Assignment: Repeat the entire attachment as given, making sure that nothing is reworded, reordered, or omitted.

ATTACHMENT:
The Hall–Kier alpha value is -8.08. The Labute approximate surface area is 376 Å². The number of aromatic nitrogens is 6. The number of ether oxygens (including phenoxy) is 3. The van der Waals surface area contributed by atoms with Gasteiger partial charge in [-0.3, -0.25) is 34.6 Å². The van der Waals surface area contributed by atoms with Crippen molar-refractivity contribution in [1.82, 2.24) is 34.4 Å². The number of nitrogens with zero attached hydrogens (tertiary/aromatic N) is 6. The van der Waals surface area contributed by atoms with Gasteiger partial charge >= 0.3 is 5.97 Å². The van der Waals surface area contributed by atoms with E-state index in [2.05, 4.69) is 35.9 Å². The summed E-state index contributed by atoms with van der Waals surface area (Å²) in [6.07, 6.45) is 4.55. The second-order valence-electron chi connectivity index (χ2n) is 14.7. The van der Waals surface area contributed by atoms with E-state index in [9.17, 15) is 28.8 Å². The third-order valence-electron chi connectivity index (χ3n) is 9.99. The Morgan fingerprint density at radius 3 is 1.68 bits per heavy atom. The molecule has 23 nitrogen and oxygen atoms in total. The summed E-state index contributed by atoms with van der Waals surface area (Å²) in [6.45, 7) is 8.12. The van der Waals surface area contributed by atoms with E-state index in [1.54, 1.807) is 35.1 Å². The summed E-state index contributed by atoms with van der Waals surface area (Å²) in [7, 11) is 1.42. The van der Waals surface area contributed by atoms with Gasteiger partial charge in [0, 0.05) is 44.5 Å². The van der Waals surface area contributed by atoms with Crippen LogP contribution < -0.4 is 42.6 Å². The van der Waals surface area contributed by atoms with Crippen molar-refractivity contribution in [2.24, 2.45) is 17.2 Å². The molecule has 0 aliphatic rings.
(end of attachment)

The Hall–Kier alpha value is -8.08. The Labute approximate surface area is 376 Å². The number of aromatic nitrogens is 6. The number of ether oxygens (including phenoxy) is 3. The van der Waals surface area contributed by atoms with Gasteiger partial charge in [-0.3, -0.25) is 34.6 Å². The van der Waals surface area contributed by atoms with Crippen molar-refractivity contribution in [1.82, 2.24) is 34.4 Å². The number of nitrogens with zero attached hydrogens (tertiary/aromatic N) is 6. The van der Waals surface area contributed by atoms with Gasteiger partial charge >= 0.3 is 5.97 Å². The van der Waals surface area contributed by atoms with E-state index in [2.05, 4.69) is 35.9 Å². The summed E-state index contributed by atoms with van der Waals surface area (Å²) in [6.07, 6.45) is 4.55. The second-order valence-electron chi connectivity index (χ2n) is 14.7. The van der Waals surface area contributed by atoms with E-state index in [9.17, 15) is 28.8 Å². The third-order valence-electron chi connectivity index (χ3n) is 9.99. The Morgan fingerprint density at radius 3 is 1.68 bits per heavy atom. The molecule has 23 nitrogen and oxygen atoms in total. The summed E-state index contributed by atoms with van der Waals surface area (Å²) in [6.45, 7) is 8.12. The van der Waals surface area contributed by atoms with E-state index in [1.54, 1.807) is 35.1 Å². The summed E-state index contributed by atoms with van der Waals surface area (Å²) in [7, 11) is 1.42. The van der Waals surface area contributed by atoms with Gasteiger partial charge in [0, 0.05) is 44.5 Å². The van der Waals surface area contributed by atoms with Crippen LogP contribution < -0.4 is 42.6 Å². The van der Waals surface area contributed by atoms with Crippen molar-refractivity contribution in [2.24, 2.45) is 17.2 Å². The molecule has 0 aliphatic rings.